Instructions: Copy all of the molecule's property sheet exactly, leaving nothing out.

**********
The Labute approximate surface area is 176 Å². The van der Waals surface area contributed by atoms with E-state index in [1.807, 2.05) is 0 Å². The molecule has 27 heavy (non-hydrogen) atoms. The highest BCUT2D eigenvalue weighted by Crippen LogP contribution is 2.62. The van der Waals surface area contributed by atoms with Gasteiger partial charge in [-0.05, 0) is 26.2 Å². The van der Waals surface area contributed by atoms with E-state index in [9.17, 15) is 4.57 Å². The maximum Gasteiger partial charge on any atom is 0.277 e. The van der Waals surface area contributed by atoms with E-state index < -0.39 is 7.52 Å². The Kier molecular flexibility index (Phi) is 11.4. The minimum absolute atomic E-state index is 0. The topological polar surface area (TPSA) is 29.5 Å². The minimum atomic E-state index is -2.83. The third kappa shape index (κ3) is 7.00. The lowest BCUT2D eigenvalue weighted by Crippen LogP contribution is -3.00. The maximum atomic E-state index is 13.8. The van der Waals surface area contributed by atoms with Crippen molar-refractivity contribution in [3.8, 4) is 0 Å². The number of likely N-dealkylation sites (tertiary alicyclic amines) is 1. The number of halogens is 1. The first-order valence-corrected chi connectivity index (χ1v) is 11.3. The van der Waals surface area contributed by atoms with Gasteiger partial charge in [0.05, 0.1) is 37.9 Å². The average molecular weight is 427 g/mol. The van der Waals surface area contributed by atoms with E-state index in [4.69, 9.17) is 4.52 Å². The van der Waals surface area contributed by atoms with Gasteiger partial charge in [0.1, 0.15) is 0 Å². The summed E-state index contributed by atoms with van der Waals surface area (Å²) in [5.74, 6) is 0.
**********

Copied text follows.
The Labute approximate surface area is 176 Å². The van der Waals surface area contributed by atoms with E-state index in [1.807, 2.05) is 0 Å². The molecule has 27 heavy (non-hydrogen) atoms. The highest BCUT2D eigenvalue weighted by Crippen LogP contribution is 2.62. The van der Waals surface area contributed by atoms with Gasteiger partial charge in [-0.05, 0) is 26.2 Å². The van der Waals surface area contributed by atoms with E-state index in [9.17, 15) is 4.57 Å². The maximum Gasteiger partial charge on any atom is 0.277 e. The van der Waals surface area contributed by atoms with E-state index < -0.39 is 7.52 Å². The Kier molecular flexibility index (Phi) is 11.4. The minimum absolute atomic E-state index is 0. The topological polar surface area (TPSA) is 29.5 Å². The minimum atomic E-state index is -2.83. The third kappa shape index (κ3) is 7.00. The lowest BCUT2D eigenvalue weighted by Crippen LogP contribution is -3.00. The maximum atomic E-state index is 13.8. The van der Waals surface area contributed by atoms with Crippen molar-refractivity contribution in [3.8, 4) is 0 Å². The number of likely N-dealkylation sites (tertiary alicyclic amines) is 1. The number of halogens is 1. The first-order valence-corrected chi connectivity index (χ1v) is 11.3. The van der Waals surface area contributed by atoms with Gasteiger partial charge in [0.05, 0.1) is 37.9 Å². The average molecular weight is 427 g/mol. The van der Waals surface area contributed by atoms with E-state index in [4.69, 9.17) is 4.52 Å². The van der Waals surface area contributed by atoms with Gasteiger partial charge in [0.1, 0.15) is 0 Å². The summed E-state index contributed by atoms with van der Waals surface area (Å²) in [5.74, 6) is 0.